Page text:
Come and explore cosy country pubs, mystical meadows, delicious local food, picturesque villages, haunting woodland, historic market towns, big Norfolk skies, abundant wildlife and beautiful scenery …
… It’s time to pull on your walking boots and discover the Boudicca Way - south Norfolk’s hidden gem, deep in the Waveney Valley.
The Boudicca Way stretches for 36 miles from the edges of Suffolk, starting at Diss railway station (just 1 ½ hours by train from London), to the centre of Norwich. It’s named after East Anglia’s famous warrior Queen of the Iceni, who marched this route in revolt against the Romans 2,000 years ago. And, like Boudicca herself, this area of south Norfolk has remained something of a mystery.
However, grants and local funding have changed all of this. New sign posts, improved footpaths and a dedicated website, www.boudiccaway.co.uk – with information about the rich history, wildlife and gastronomic delights of the area – are attracting more and more visitors to this unspoilt corner of Norfolk.
This historic route consists of a series of paths, tracks and lanes, passing along riverbanks, through woodland, past churches and across village greens in quintessential English villages such as Pulham Market and Saxlingham Nethergate.
For those who may not have the time to walk the whole route, it is split into four main sections and there’s also a number of shorter circular walks, such as the one that starts at Tyrrel’s Wood - an ancient woodland Site of Special Scientific Interest that’s off the beaten track and home to lots of wildlife.
There’s plenty of modern and ancient history to keep you interested along the way, including a Roman town, Venta Icenorum, at Caistor St Edmund, which was the most important Roman settlement in northern East Anglia about 1,700 years ago. You’ll also find a hill fort, Roman villa, WWII American airforce museum and many historically important buildings, such as a fine collection of Saxon and Norman churches, including the 13th Century St Andrew’s Church in Frenze and the 15th Century St George’s Church in Shimpling, both run by the Churches Conservation Trust.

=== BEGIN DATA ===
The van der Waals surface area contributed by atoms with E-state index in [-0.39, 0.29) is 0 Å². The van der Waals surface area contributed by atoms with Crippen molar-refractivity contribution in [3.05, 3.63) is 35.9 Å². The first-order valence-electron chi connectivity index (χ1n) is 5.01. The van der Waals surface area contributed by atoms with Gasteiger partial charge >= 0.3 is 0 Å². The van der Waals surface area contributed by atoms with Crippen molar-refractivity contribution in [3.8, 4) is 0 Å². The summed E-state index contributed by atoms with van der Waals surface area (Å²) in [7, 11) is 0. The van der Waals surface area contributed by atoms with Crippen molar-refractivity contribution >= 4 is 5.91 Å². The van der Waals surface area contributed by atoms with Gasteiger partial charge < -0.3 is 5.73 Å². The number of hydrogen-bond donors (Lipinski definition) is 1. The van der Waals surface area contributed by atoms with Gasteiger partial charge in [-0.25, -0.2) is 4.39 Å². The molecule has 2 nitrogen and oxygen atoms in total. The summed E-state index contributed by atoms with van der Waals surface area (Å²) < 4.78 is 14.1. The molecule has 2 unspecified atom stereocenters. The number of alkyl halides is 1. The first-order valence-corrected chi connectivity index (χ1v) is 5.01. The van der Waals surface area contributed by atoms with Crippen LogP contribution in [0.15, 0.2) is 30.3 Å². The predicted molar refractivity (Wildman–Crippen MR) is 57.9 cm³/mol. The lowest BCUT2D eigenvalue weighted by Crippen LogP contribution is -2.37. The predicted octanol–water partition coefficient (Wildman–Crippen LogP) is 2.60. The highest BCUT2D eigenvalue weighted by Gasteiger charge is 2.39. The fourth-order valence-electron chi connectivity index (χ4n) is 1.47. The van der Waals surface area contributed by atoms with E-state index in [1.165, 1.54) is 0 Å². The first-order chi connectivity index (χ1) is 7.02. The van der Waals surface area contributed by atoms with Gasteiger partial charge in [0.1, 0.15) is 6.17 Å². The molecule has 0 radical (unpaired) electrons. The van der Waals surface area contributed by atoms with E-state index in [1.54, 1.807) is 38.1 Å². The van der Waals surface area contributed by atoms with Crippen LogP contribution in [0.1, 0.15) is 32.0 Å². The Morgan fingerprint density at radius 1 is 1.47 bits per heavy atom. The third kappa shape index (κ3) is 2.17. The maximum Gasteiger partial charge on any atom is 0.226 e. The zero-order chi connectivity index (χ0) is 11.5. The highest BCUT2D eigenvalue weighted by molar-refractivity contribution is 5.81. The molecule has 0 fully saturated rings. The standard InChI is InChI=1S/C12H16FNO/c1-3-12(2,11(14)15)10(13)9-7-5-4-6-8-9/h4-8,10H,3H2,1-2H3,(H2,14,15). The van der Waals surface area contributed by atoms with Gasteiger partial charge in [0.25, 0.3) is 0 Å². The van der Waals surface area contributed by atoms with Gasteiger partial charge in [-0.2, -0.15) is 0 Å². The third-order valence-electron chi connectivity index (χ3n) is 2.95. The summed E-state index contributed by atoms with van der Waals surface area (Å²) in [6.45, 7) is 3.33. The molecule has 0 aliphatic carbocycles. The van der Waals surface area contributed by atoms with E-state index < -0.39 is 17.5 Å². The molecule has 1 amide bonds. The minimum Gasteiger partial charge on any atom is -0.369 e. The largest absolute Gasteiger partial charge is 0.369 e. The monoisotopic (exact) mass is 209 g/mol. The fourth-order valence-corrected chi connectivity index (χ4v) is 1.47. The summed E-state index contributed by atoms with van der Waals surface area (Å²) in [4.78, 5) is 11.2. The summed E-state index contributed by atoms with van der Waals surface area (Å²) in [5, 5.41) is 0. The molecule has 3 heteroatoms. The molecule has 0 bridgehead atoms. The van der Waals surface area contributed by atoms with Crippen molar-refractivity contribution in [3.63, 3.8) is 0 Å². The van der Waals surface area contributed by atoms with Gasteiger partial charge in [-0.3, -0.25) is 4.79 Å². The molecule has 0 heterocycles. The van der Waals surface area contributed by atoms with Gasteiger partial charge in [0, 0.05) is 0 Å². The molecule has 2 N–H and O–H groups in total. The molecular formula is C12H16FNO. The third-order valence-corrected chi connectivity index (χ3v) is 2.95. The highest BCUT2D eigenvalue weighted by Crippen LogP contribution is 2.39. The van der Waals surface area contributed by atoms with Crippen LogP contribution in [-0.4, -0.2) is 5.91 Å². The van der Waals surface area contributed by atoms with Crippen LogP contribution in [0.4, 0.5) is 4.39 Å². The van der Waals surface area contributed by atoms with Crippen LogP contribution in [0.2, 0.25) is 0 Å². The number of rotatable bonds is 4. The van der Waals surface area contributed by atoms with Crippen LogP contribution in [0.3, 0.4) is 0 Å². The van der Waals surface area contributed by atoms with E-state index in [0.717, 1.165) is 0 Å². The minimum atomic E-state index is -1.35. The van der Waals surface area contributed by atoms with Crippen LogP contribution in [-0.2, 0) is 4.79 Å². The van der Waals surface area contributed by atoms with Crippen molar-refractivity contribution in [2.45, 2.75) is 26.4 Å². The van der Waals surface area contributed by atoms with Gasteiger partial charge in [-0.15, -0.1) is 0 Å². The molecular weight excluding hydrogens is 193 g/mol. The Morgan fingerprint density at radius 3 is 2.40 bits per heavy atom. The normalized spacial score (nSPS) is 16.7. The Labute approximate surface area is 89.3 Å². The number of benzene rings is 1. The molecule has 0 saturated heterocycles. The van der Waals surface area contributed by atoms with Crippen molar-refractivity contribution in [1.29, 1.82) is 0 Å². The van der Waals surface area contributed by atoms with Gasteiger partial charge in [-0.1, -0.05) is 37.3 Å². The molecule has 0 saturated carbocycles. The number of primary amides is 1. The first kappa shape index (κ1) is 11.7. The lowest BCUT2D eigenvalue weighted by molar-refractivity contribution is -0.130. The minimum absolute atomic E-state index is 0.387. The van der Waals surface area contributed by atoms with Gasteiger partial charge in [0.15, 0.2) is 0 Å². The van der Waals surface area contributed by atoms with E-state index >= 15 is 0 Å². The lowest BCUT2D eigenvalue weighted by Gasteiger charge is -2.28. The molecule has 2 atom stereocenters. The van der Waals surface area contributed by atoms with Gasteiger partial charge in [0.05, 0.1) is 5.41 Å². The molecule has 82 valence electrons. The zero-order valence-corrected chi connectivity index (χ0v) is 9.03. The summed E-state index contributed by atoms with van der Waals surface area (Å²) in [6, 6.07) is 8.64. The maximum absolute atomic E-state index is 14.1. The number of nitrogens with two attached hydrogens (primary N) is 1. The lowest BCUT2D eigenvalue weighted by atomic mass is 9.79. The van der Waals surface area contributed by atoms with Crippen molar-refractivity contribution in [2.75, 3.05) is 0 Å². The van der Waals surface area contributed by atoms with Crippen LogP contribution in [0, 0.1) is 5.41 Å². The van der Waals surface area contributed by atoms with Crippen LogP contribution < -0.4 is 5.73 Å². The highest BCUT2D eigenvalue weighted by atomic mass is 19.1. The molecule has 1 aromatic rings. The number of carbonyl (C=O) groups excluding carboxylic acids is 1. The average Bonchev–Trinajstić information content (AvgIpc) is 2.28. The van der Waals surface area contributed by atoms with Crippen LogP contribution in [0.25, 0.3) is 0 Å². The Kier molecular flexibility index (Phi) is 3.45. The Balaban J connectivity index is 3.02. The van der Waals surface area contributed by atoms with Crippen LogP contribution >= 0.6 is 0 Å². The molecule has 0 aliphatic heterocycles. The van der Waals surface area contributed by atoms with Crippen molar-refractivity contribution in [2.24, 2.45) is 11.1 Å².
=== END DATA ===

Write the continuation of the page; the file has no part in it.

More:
Many of you may be pleased to hear there’s plenty of pubs along the route too! Norfolk is famous for its local food and drink industry containing 100’s of small producers. You’ll find many excellent farmers markets and restaurants in the area who serve up delicious, locally produced food.
The local towns and villages offer shopping, local arts and crafts and places to visit. And, if you need a place to stay, there’s plenty of good quality accommodation in the area to suit all tastes and budgets.
The people behind the restoration of the route, Steve and Meryl Falvey, own The Old Bakery B&B, a lovingly restored former 16th century bakery in Pulham Market. With oak-beams, spacious en-suite bedrooms and delicious Norfolk breakfasts, made from local produce, it’s a great base from which to explore the area.
As Steve Falvey says, “There’s more fun to be had in south Norfolk than you may think. Why not visit www.boudiccaway.co.uk to find out how easy it is to get to, find out more, plan your trip and come and have a great time in a beautiful part of the world that we’d love to share with you?”
For more information:
You can follow The Boudicca Way on twitter: @BoudiccaWay or on Facebook
For places to stay, eat and drink as well as transport links and shopping facilities – see: www.boudiccaway.co.uk/businesses/
For downloadable maps and more information: www.boudiccaway.co.uk
The Old Bakery B&B: http://www.theoldbakery.net